In 2016, I returned from researching abroad in the UK and Italy, sponsored by the Wagoner’s Foreign Study Scholarship and Brown Foundation Dissertation Research Award. Further support from the Walter Read Hovey Scholarship of the Pittsburgh Foundation and a grant from the Humanities Research Center at Rice University will allow for my attendance of an archival research course at the Medici Archive Project in Florence, Italy, in the summer of 2017.
In 2016, I presented a paper titled "Italian Courtesans in Early Modern Interactive Art" at the Annunal Meeting of the Renaissance Society of America in Boston, and two recent publications include “‘Bevi Se Puoi:’ An Italian Renaissance Tantalus Cup in the Museo Internazionale delle Ceramiche in Faenza.” (Faenza, Bollettino del Museo Internazionale delle Ceramiche Cll, no. 2 (2016): 37-53) and, co-authored with Dr. Diane Wolfthal, “Newly Discovered Penitent Magdalen by Giampietrino.” (Source: Notes in the History of Art 35, no.4 (Summer 2016): 311-21).
I am a first year Ph.D. student studying spatial systems across modern art objects, design, and architecture. My earlier research on parks and gardens questions the agency of the choreographed viewer-subject. Shifting focus to discreet objects, I will remain engaged with the art and architecture of Brazil, Perú and other countries in Latin America. Future projects will offer readings of the underlying political, social, cultural and economic contexts of these objects and question the modalities and narratives to which they are bound. http://rice.academia.edu/AjaMartin
I am a second year Ph.D. student currently completing course work for my Doctorate Degree in Art History and Art Criticism at Rice University in Houston, Texas. I am passionate about art and architecture's effect on social history. Preliminary work is being done to prepare for my Doctoral thesis. Recently published, my Master's thesis concerning the Battle House in Tuscaloosa, Alabama focuses on Greek Revival architecture and its role in race relations as well as its use as further justification for the institution of slavery during the Antebellum period. I am currently the Bayou Bend Collection and Gardens Jameson Fellow.
Danielle Meeker was awarded a Bachelor's degree in Art History from the College of William and Mary in 2009. For the next six years, she worked in the contemporary art departments of three Northeast Ohio museums, including as founding gallery manager for the private photography musuem Transformer Station in Cleveland. Her research interests coalesce around ideas of hybridity, performativity, and irony in the creation of the modern subject for early 20th century avant-gardists, especially in media such as photomontage and collage that scavenge imagery from material culture and construct artworks from "outside-in." She is also fascinated by the exchange of ideas between Eastern and Western Europe during this period, and the various ways in which a specifically avant-garde artistic identity was produced in opposition to wider cultural forces.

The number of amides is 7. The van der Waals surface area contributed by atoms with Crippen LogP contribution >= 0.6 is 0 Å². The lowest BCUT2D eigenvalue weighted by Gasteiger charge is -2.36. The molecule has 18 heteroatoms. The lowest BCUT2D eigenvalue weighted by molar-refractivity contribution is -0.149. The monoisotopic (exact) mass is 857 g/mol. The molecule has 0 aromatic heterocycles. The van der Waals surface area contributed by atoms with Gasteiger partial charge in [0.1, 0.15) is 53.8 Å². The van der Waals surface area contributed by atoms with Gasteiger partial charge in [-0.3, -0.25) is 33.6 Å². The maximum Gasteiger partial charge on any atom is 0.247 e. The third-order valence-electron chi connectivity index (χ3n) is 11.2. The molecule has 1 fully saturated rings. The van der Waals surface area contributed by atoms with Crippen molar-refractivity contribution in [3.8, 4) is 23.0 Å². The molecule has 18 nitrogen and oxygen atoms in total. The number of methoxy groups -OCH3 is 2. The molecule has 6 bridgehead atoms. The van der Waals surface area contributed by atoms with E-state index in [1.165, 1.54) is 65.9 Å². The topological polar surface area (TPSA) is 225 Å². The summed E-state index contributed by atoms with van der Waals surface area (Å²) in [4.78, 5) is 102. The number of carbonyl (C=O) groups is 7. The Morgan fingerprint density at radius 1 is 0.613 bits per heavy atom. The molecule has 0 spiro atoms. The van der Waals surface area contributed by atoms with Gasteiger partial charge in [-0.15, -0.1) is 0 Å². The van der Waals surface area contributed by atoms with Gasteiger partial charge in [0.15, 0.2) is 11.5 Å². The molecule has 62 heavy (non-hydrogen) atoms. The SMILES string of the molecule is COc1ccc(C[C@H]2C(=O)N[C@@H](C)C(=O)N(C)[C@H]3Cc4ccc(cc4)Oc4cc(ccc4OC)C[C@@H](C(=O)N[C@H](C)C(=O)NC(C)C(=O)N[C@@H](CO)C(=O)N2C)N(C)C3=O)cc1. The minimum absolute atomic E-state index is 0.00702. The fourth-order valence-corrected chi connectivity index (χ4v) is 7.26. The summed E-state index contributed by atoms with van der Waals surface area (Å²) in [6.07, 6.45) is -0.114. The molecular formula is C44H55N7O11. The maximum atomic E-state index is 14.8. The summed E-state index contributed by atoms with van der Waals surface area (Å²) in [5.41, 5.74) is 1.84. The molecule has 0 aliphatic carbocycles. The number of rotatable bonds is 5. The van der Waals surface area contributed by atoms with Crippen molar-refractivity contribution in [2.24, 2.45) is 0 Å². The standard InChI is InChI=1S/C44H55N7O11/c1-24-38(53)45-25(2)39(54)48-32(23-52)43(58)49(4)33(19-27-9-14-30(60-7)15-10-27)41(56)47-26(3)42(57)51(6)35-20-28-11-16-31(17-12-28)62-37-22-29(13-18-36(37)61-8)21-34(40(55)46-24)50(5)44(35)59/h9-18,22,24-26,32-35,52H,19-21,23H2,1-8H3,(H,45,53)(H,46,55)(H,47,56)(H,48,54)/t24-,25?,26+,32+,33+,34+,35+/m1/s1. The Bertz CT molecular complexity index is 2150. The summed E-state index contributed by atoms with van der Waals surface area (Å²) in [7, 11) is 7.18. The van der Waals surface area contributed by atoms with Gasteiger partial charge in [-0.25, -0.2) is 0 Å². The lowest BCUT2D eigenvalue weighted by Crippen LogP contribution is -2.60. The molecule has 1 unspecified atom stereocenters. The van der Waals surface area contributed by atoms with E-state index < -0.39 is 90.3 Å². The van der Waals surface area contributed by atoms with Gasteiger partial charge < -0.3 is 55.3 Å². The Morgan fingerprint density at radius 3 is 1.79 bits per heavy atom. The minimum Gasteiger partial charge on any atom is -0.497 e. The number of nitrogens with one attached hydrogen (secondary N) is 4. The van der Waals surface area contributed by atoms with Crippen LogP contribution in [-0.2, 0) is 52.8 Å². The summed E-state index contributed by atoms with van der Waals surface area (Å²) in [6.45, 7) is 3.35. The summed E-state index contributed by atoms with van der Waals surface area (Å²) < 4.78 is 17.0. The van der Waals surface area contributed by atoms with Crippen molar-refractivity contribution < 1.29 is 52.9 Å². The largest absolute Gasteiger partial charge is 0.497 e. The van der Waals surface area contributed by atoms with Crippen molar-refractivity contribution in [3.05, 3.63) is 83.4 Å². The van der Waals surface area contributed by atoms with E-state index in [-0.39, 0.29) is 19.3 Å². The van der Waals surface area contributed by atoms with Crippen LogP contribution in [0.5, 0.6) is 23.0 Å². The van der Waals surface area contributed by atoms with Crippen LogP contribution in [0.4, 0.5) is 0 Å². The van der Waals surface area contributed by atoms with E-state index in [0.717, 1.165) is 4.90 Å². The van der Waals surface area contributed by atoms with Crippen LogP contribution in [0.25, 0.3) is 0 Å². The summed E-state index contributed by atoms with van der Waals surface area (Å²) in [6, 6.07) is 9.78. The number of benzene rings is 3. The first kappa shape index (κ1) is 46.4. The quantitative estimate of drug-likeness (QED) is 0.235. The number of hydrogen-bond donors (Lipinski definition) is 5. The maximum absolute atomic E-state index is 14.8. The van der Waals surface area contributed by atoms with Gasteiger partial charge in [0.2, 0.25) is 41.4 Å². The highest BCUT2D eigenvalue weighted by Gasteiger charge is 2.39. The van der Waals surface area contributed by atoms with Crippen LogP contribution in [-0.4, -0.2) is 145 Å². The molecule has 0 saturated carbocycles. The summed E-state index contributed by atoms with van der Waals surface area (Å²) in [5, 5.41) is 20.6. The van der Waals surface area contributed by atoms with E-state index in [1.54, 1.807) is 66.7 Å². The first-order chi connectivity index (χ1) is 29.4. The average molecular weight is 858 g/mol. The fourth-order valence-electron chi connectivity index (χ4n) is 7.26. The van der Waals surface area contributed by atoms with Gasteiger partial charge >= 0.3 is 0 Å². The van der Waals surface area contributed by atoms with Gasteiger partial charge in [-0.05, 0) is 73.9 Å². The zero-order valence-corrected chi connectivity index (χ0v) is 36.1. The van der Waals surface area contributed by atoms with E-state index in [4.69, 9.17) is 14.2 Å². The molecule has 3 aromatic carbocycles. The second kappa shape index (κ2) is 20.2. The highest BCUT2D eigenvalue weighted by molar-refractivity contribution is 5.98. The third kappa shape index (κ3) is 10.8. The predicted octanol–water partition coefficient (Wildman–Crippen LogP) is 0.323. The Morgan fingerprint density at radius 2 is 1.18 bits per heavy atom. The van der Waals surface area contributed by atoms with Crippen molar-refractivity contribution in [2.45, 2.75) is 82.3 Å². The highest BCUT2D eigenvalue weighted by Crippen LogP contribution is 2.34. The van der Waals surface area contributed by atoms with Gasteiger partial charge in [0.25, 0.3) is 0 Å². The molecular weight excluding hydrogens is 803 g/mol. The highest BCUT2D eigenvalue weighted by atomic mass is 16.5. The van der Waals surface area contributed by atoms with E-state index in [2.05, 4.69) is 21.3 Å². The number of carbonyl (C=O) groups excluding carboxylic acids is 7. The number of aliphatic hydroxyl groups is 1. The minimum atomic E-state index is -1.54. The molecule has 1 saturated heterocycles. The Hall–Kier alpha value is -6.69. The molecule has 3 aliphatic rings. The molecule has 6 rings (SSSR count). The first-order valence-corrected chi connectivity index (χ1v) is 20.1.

Nikki Moore is currently a Ph.D. student in the Department of Art History at Rice University. After completing her S.M.Arch.S at the Massachusetts Institute of Technology, (MIT) in 2005, Nikki continued her graduate studies at the European Graduate School (EGS), working with Avital Ronell toward a dissertation on mit-sein as conceived by Martin Heidegger and troubled by Jacques Derrida. Student teaching for Slavoj Žižek brought her to question the ideologies of nature and sustainability. Her current research in agrilogistics, as described by Timothy Morton, focuses on the industrialization of food-based commodities and concurrent development practices in modern Latin America, focusing on their symbiotic relationship to art and architectural practices. Her work has been published in Europe, Brazil and the United States.
Adrienne Rooney studies twentieth-century art and visual culture in the Caribbean and United States, with a focus on performance, narrative traditions, and cultural memory. She received her B.A. in art history from Barnard College / Columbia University (2012) and worked as a curatorial assistant at the Whitney Museum of American Art (2012–2015). She has conducted research for and programmed at Danspace Project (2012 and 2016) and published writing in Texte zur Kunst. Her work has been supported by the Deutsche Akademische Austauschdienst (DAAD, 2015–2016) and the Wagoner Foreign Study Scholarship (2017).
My work currently analyzes fifteenth-century Northern European painting and illuminated manuscripts, and specifically examines representations of Hell, devils and demons. I received my M.A. from American University in Washington, D.C. where I focused on Quattrocento cassoni panels and American women printmakers at the turn of the twentieth-century.
Before matriculating in Rice's PhD program, I worked at the Smithsonian American Art Museum and The World Bank within the Archives of Development. My doctoral research interests also include female spectatorship in late medieval private devotion, and the intersection of gender performance and economic class.
I have studied Chinese archaeology at Capital Normal University in Beijing, and then completed a master's degree in history from Fudan University in Shanghai. My past research has focused on two distinct, but related issues: the role of artworks in small-scale tribe society; and the way that people use material culture and space in the establishment and maintenance of religious culture. I have been exploring these issues through a couple of case studies on medieval Buddhist art via the Silk Road. I am very passionate about cultural encounter, and my current work has sought to place this powerful communication embroied by artworks in a wider context.